How my Systembolaget fail took Sweden's unyielding rules to the next level

Catherine Edwards
Catherine Edwards - [email protected]
How my Systembolaget fail took Sweden's unyielding rules to the next level

Sweden's alcohol monopoly remains one of the country's most trusted institutions but there are myriad rules that can surprise even those well-versed in Swedish bureaucracy, as The Local's Catherine Edwards learned the hard way.


To an outsider the concept of Sweden's state-run alcohol monopoly Systembolaget, literally 'the System Company', is bizarre. The only shop allowed to sell alcohol (over 3.5 percent ABV) for home consumption has the explicit goal and government mandate to reduce alcohol consumption.

Some of the ways they do this, like a ban on discounts for buying larger volumes, seem logical; others... less so.

Most shops offer leaflets about drinking responsibly, but also how to mix cocktails or create food and wine pairings, as if the real message is 'go on, have a drink if you want to but just please don't have the red wine with fish'.


I don't pretend to understand its enduring popularity, but over five years in Sweden I thought I'd got to grips with the quirks of Systemet.

Even though I rarely drink at home, I've learned to keep spare bottles of wine in the house for spontaneous weekend dinner invitations (in non-Covid times) after being caught out by the early closing on Saturday in my first months here. I know that I need to bring a drink cooler bag for summer picnics, since alcohol cannot be sold chilled for fear of encouraging its immediate consumption.

But in the world of Swedish alcohol policy, there's always something new to learn. 

With many people avoiding bars and restaurants, and limits on the number of customers allowed in shops, queues at Systembolaget's stores are larger than usual. Photo: Henrik Montgomery/TT


In November, a colleague was unable to order a whisky advent calendar because of Swedish laws that forbid marketing to connect alcohol with Christmas (with exceptions made for beer, mulled wine or the extremely strong snaps). 

And last Monday I ordered from Systembolaget for the first time, preparing for a January treat after almost a year of avoiding indoor bars and restaurants.

Home delivery in itself is a relatively new development, and is currently only available in a minority of Sweden's regions. But it seemed like a responsible choice allowing me to avoid both the 15-minute slushy walk to the shop and the possibility of crowding inside.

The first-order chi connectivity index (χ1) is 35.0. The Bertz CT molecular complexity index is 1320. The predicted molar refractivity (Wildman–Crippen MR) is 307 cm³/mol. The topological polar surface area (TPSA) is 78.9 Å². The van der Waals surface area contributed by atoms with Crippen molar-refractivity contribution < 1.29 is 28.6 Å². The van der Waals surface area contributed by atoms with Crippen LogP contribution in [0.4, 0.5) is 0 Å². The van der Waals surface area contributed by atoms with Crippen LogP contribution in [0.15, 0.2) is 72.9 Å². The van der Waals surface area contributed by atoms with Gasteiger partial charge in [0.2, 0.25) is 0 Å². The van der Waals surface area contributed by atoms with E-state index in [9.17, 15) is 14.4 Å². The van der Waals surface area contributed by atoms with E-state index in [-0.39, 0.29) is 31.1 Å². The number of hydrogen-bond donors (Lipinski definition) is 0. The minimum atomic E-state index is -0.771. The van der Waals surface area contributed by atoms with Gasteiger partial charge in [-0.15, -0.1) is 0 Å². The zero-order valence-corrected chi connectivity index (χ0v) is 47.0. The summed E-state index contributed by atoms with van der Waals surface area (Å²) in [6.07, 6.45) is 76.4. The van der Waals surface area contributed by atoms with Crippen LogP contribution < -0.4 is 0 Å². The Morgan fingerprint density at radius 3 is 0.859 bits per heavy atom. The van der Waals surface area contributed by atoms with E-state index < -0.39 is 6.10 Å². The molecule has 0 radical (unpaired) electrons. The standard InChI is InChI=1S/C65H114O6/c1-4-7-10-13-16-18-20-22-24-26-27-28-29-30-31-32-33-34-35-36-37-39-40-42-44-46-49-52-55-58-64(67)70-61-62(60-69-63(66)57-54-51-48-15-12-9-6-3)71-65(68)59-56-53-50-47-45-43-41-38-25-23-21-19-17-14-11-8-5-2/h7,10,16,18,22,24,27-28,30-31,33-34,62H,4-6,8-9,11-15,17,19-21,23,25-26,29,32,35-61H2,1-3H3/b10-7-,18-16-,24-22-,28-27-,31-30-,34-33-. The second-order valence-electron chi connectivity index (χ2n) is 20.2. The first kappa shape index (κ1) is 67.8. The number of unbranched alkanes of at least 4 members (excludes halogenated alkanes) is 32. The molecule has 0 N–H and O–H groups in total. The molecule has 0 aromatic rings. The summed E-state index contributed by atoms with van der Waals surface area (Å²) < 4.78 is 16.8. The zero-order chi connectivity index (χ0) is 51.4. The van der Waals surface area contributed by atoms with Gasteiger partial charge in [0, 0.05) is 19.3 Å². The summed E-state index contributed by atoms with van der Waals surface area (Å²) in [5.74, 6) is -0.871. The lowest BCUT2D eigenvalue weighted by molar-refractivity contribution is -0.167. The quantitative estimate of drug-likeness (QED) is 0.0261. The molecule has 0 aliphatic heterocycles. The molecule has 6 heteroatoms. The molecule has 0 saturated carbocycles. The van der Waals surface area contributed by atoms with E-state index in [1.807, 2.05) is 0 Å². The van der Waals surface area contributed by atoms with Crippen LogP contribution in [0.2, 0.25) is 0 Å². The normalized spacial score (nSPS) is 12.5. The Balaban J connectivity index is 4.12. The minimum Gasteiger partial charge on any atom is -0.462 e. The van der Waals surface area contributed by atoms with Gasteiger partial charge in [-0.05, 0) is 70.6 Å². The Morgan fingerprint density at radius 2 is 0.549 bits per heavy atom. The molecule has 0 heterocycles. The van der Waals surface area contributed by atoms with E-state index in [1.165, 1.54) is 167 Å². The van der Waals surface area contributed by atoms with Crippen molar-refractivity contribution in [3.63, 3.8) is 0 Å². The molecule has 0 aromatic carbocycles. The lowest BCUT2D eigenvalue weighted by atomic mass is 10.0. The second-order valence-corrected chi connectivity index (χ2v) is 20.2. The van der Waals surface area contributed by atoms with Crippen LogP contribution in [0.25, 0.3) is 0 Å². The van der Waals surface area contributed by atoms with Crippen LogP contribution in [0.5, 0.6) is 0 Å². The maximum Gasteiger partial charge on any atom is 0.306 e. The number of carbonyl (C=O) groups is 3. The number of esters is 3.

I chose the earliest available delivery slot: 5-8pm on Friday. With a delivery of groceries from Ica scheduled for the morning, and plans to cook an anniversary dinner using the newly arrived food and wine, it was the busiest my calendar had been in weeks. 


The day came and all was proceeding as normal. An email from Systembolaget and a text from the delivery company assured me my order was on the way and would be delivered shortly. A map showed the progress of the lorry in real time, counting down the number of deliveries left to go until informing me 'You're the next stop!' 

When the phone call came at 8.01pm, at first I thought I had misunderstood the driver when he apologised and said he was unable to make the delivery. 

After all, the map showed that the lorry had reached my road. I went to the window, expecting to see him turn the corner, and asked if he needed me to repeat the door code to enter the building.

"Some earlier deliveries ran late and now I can't deliver yours today because it's after 8pm. It's against the law. I have to take it back to the warehouse," he said.

"But you're outside the building?" So close and yet so far.

"Sorry, I could lose my job if I deliver now, it's against the law," the driver repeated.

Naturally I took to Twitter to share my bafflement, and only one person said it was my own fault for not being sufficiently Swedish to order at least a full week in advance. Others commiserated: "Fredagsmys is ruined!"

A new coronavirus law bans the sale of alcohol in bars and restaurants after 8pm to limit crowding, but a call on Saturday morning to Systembolaget's customer service confirmed that it wasn't this law that cancelled my delivery.

The general law on alcohol sales meant that pandemic or no pandemic, at one minute past 8pm the box couldn't be brought to my door.

Never mind the fact that I'd placed the order on Monday evening (around 7pm, although you can place online orders at any time) and the money had left my account immediately.

In fact, home delivery can only happen between the precise hours that the stores are allowed to open: 10am - 8pm on weekdays, and 9am - 3pm on Saturdays. So if your order runs late, you have to wait until the next available delivery slot.

My order arrived on Monday at the state-sanctioned time of 12.55 – the drinks even came chilled, thanks to their weekend in a warehouse and a dip in the temperatures.

But a word of warning to anyone hoping to get home delivery: choose the morning slot if you can, order drinks to arrive a few days before you need them, and always expect the unexpected when it comes to Swedish bureaucracy.


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